Postgres Initial Impressions
One of the driving factors for completing the WURFL Capabilities GUI was to try out Postgres...
Firstly I admit to having the same bias as many other developers: if something is popular, then there must be better alternatives. Perl formed the backend for Amazon and Ebay, so PHP must be better. PHP is supporting Digg and Facebook, which means that Python is actually better suited for those applications. And of course, MySQL.... Its hard to come by an explanation for MySQL's popularity. Most tech guys I've talked to seem to think that its just a convenient backend that lucked out--it's relatively popularity totally a fluke.
If I could sum up my experience with postgres in two words, they'd be: "Temporary Table". I'll expand on that further on, right now I should go into my system setup.
I'm doing development on a Mac (strike one?), with a custom apache2 build and custom php build living in /opt/php. Postgres offers a nice installer with a few management apps and start/stop controls, but it's only 32bit whereas my php/apache install really really wanted 64bit (or vice-versa, I can't remember). I'll admit, I probably didn't bump up the shared memory resources as much as I could, I think they're around 64 megs, but I'm not throwing anything too complex at this database.
But back to Temporary Tables.
Here's a simplified version of the wurfl database in pseudo-sql:
devices ( id INTEGER DEFAULT nextval(device_sequence), name VARCHAR(255), PRIMARY KEY(id) ) capabilities ( id INTEGER DEFAULT nextval(device_sequence), name VARCHAR(255), PRIMARY KEY(id) ) device_capabilities ( device_id INTEGER, capability_id INTEGER, value VARCHAR(255), FOREIGN KEY(device_id) REFERENCES devices(id), FOREIGN KEY(capability_id) REFERENCES capabilities(id) )
Being mostly versed in MySQL I am comfortable writing big, ugly queries with slews of joins. So for a simple search for a single capability, I'm inclined to write:
SELECT d.id, d.name FROM devices d INNER JOIN device_capabilities c1 ON d.id = c1.device_id AND c1.capability_id = 1 AND value like ('android')
This works pretty well in Postgres, too. Going from the client request to the backend to the database and back to the client in three seconds. The problem arises with more criteria...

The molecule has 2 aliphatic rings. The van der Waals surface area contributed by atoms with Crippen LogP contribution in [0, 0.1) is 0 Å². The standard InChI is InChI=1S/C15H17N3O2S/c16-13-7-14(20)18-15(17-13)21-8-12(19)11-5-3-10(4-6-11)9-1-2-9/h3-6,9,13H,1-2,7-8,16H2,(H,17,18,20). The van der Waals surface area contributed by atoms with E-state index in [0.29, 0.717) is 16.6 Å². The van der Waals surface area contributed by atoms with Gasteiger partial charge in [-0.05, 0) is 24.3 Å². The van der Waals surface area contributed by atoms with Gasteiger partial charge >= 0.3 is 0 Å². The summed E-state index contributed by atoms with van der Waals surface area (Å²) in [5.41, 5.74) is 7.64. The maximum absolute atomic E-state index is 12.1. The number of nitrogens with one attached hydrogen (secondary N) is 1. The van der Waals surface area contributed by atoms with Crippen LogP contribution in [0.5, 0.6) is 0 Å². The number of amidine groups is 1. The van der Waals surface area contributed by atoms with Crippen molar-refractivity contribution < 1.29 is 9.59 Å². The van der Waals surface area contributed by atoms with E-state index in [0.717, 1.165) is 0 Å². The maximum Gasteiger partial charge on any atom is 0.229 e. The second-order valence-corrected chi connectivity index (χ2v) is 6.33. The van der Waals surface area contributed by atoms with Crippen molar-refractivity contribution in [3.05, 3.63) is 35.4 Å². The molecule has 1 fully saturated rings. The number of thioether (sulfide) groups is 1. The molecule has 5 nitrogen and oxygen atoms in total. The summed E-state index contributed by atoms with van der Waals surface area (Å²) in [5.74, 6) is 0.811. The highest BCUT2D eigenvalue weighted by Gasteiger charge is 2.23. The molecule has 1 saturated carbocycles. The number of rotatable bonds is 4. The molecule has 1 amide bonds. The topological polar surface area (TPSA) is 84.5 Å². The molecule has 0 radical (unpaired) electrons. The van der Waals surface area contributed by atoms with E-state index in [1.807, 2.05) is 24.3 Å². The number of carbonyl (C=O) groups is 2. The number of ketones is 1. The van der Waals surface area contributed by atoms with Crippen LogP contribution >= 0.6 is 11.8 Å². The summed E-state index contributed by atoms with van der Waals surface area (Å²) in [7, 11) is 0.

SELECT d.id, d.name FROM devices d INNER JOIN device_capabilities c1 ON d.id = c1.device_id AND c1.capability_id = 1 AND value like ('android') INNER JOIN device_capabilities c2 ON d.id = c2.device_id AND c2.capability_id = 2 AND value like ('htc')
Suddenly the query's taking upwards of five minutes to complete! Now, maybe there's an error I don't see, but this looks pretty standard to me.
So my solution was to structure the queries as such:
CREATE TEMPORARY TABLE temp(d_id INTEGER, primary key(d_id)); INSERT INTO temp(d_id) SELECT device_id FROM device_capabilities c1 WHERE d.id = c1.device_id AND c1.capability_id = 1 AND value like ('android')
DELETE FROM temp WHERE d_id NOT IN ( SELECT device_id FROM device_capabilities c1 ON d.id = c1.device_id AND c1.capability_id = 1 AND value like ('htc') )
And bingo, back down to three seconds or so. This doesn't feel like best practice: my natural inclination is to utilize as few database queries as possible to get a result, and this violates that rule. But the execution time makes a pretty convincing case for itself. I think the big ugly queries should work correctly, maybe I need to play around with the shared memory config and what not. As it stands though, I'm going with the temporary table method initially. I wouldn't release the single-query method unless I could get good results on my test box beforehand.
All things considered, if learning Postgres wasn't one of the key aims of this exercise I would have used mysql as the back end and may yet switch if performance issues continue to beguile me.
Let me stress that I'm not writing this to put down postgres, you tend to notice faults first...
Update 2013/03/13: It turns out that Postgres is avowed against the Entity Attribute Value design pattern. Their file system is just not optimized to handle it. When you create temporary tables, Postgres stores them in-memory, thus the reason for the speed gains.